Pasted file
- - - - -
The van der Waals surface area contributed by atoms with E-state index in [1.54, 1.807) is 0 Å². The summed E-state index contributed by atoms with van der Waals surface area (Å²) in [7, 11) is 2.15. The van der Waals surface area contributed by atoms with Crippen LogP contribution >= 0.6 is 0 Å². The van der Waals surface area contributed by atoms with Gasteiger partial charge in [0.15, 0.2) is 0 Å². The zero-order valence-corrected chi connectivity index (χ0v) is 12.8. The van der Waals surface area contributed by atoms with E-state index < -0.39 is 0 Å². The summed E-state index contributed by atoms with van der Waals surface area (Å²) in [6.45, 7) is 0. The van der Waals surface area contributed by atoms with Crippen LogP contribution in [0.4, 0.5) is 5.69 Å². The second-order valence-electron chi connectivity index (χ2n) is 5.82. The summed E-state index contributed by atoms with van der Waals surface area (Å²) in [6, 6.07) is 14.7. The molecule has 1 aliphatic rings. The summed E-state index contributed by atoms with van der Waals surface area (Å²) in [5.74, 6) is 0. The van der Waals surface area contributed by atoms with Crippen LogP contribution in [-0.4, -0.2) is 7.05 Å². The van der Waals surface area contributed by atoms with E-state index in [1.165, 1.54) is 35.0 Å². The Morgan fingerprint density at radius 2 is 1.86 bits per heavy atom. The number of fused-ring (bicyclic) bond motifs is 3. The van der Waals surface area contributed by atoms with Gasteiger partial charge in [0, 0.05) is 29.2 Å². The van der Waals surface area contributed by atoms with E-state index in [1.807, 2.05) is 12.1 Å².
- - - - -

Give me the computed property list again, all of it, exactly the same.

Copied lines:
The van der Waals surface area contributed by atoms with E-state index in [1.54, 1.807) is 0 Å². The summed E-state index contributed by atoms with van der Waals surface area (Å²) in [7, 11) is 2.15. The van der Waals surface area contributed by atoms with Crippen LogP contribution >= 0.6 is 0 Å². The van der Waals surface area contributed by atoms with Gasteiger partial charge in [0.15, 0.2) is 0 Å². The zero-order valence-corrected chi connectivity index (χ0v) is 12.8. The van der Waals surface area contributed by atoms with E-state index < -0.39 is 0 Å². The summed E-state index contributed by atoms with van der Waals surface area (Å²) in [6.45, 7) is 0. The van der Waals surface area contributed by atoms with Crippen LogP contribution in [0.4, 0.5) is 5.69 Å². The second-order valence-electron chi connectivity index (χ2n) is 5.82. The summed E-state index contributed by atoms with van der Waals surface area (Å²) in [6, 6.07) is 14.7. The molecule has 1 aliphatic rings. The summed E-state index contributed by atoms with van der Waals surface area (Å²) in [5.74, 6) is 0. The van der Waals surface area contributed by atoms with Crippen LogP contribution in [-0.4, -0.2) is 7.05 Å². The van der Waals surface area contributed by atoms with E-state index in [1.165, 1.54) is 35.0 Å². The Morgan fingerprint density at radius 2 is 1.86 bits per heavy atom. The number of fused-ring (bicyclic) bond motifs is 3. The van der Waals surface area contributed by atoms with Gasteiger partial charge in [0, 0.05) is 29.2 Å². The van der Waals surface area contributed by atoms with E-state index in [1.807, 2.05) is 12.1 Å².